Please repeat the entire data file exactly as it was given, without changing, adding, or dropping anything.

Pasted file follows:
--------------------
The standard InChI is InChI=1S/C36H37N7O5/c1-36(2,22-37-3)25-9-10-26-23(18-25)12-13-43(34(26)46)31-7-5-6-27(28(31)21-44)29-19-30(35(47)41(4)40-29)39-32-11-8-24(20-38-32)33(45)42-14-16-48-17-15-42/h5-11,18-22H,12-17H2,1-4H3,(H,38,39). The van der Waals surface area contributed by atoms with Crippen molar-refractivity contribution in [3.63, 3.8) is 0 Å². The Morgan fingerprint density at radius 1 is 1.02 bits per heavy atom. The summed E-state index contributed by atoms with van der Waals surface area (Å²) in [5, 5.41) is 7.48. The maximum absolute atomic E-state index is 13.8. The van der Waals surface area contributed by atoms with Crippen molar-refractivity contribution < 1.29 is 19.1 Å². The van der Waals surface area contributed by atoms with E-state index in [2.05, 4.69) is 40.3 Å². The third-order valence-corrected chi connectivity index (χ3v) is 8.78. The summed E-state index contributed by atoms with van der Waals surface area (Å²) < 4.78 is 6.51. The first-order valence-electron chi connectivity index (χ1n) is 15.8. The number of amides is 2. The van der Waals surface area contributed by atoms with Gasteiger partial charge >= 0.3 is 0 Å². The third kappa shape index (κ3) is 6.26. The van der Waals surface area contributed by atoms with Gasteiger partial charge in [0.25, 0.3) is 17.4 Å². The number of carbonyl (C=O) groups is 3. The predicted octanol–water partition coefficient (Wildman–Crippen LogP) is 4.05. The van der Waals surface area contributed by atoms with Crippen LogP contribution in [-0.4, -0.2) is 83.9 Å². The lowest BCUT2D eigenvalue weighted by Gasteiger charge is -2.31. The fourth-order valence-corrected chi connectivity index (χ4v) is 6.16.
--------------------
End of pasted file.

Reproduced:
The standard InChI is InChI=1S/C36H37N7O5/c1-36(2,22-37-3)25-9-10-26-23(18-25)12-13-43(34(26)46)31-7-5-6-27(28(31)21-44)29-19-30(35(47)41(4)40-29)39-32-11-8-24(20-38-32)33(45)42-14-16-48-17-15-42/h5-11,18-22H,12-17H2,1-4H3,(H,38,39). The van der Waals surface area contributed by atoms with Crippen molar-refractivity contribution in [3.63, 3.8) is 0 Å². The Morgan fingerprint density at radius 1 is 1.02 bits per heavy atom. The summed E-state index contributed by atoms with van der Waals surface area (Å²) in [5, 5.41) is 7.48. The maximum absolute atomic E-state index is 13.8. The van der Waals surface area contributed by atoms with Crippen molar-refractivity contribution < 1.29 is 19.1 Å². The van der Waals surface area contributed by atoms with E-state index in [2.05, 4.69) is 40.3 Å². The third-order valence-corrected chi connectivity index (χ3v) is 8.78. The summed E-state index contributed by atoms with van der Waals surface area (Å²) < 4.78 is 6.51. The first-order valence-electron chi connectivity index (χ1n) is 15.8. The number of amides is 2. The van der Waals surface area contributed by atoms with Gasteiger partial charge >= 0.3 is 0 Å². The third kappa shape index (κ3) is 6.26. The van der Waals surface area contributed by atoms with Gasteiger partial charge in [0.25, 0.3) is 17.4 Å². The number of carbonyl (C=O) groups is 3. The predicted octanol–water partition coefficient (Wildman–Crippen LogP) is 4.05. The van der Waals surface area contributed by atoms with Crippen LogP contribution in [-0.4, -0.2) is 83.9 Å². The lowest BCUT2D eigenvalue weighted by Gasteiger charge is -2.31. The fourth-order valence-corrected chi connectivity index (χ4v) is 6.16.